My Ruby Story 009 Brian Hogan
On this episode we have another My Ruby Story and there is a good chance you might recognize him, he is one of Devchat.tv’s panelists Brian Hogan. Aside from being a panelists on Ruby Rouges, he also has a couple other projects like codecaster.io as well as Railsmentors.org.
How did you get into programming?
Brain talks about how his Dad has an old Apple 2 computer. His father was a teacher for the blind and the computer had a box on it that would talk. His Dad taught him that computers can have programs written for them and make them do things. Brain talks about having math issues one evening and his Dad helped by making a math program that would quiz him. His Dad wasn’t a programmer but he had picked up some of it from being around it. Brain talks about how the library had games you could get for the Apple 2 but you had to write code into the computer to make it work. He started tweaking the code to learn that it adjusted things in the game like the speed of the spaceship or the damage of the bomb.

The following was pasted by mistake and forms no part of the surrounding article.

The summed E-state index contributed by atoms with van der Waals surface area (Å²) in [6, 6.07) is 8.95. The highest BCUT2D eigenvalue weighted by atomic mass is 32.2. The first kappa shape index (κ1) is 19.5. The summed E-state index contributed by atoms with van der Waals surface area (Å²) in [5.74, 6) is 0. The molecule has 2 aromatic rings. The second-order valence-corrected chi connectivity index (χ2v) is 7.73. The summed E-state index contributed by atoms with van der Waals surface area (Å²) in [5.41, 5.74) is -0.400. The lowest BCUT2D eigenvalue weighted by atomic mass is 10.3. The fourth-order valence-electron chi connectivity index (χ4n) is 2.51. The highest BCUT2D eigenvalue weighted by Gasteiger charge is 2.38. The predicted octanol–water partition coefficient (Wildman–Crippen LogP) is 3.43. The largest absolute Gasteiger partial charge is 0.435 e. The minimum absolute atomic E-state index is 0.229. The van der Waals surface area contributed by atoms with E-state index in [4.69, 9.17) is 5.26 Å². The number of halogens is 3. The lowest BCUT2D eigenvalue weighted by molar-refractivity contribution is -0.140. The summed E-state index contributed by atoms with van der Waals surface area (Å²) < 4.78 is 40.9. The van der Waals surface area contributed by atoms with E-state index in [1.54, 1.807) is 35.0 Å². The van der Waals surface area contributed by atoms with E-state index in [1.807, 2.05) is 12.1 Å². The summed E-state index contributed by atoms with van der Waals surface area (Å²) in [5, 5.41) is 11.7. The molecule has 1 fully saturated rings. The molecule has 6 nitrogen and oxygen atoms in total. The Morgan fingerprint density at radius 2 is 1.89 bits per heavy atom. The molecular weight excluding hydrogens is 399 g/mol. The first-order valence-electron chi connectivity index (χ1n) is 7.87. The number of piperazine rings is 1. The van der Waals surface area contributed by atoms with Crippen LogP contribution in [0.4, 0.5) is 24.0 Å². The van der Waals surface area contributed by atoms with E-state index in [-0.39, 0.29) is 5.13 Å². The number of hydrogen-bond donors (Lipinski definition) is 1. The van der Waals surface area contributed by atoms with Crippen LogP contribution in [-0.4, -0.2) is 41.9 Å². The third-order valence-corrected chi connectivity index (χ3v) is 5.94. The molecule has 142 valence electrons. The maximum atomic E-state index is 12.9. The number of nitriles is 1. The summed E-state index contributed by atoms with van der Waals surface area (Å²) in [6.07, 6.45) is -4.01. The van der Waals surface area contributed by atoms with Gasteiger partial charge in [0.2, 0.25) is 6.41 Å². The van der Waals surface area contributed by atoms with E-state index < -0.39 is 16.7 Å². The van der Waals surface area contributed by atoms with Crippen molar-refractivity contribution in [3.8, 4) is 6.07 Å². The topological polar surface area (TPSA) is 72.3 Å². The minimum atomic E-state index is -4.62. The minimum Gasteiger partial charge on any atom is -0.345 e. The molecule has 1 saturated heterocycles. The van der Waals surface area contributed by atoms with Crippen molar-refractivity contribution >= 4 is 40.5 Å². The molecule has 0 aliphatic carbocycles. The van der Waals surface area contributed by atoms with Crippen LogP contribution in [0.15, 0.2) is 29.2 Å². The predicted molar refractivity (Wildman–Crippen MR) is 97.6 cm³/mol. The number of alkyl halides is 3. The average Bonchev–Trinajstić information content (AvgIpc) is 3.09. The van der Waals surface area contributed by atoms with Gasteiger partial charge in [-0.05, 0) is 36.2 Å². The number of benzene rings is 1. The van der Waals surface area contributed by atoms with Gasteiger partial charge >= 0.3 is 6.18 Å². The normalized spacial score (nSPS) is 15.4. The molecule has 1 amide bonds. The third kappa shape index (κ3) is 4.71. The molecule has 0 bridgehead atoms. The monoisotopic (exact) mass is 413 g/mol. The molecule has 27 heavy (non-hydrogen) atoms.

Brian’s First Program
Brian’s first program was in fourth grade. He had an assignment on the topic of the seas and instead of doing a typical handwritten assignment he created a program for it. He learned that he could make the computer do things. Over time Brian got interested in other things, planning to go to school for law. His Dad lost his job making his plans for law school unreachable without student loan debt. He started making money on the side repairing and building computers.
Computers solving problems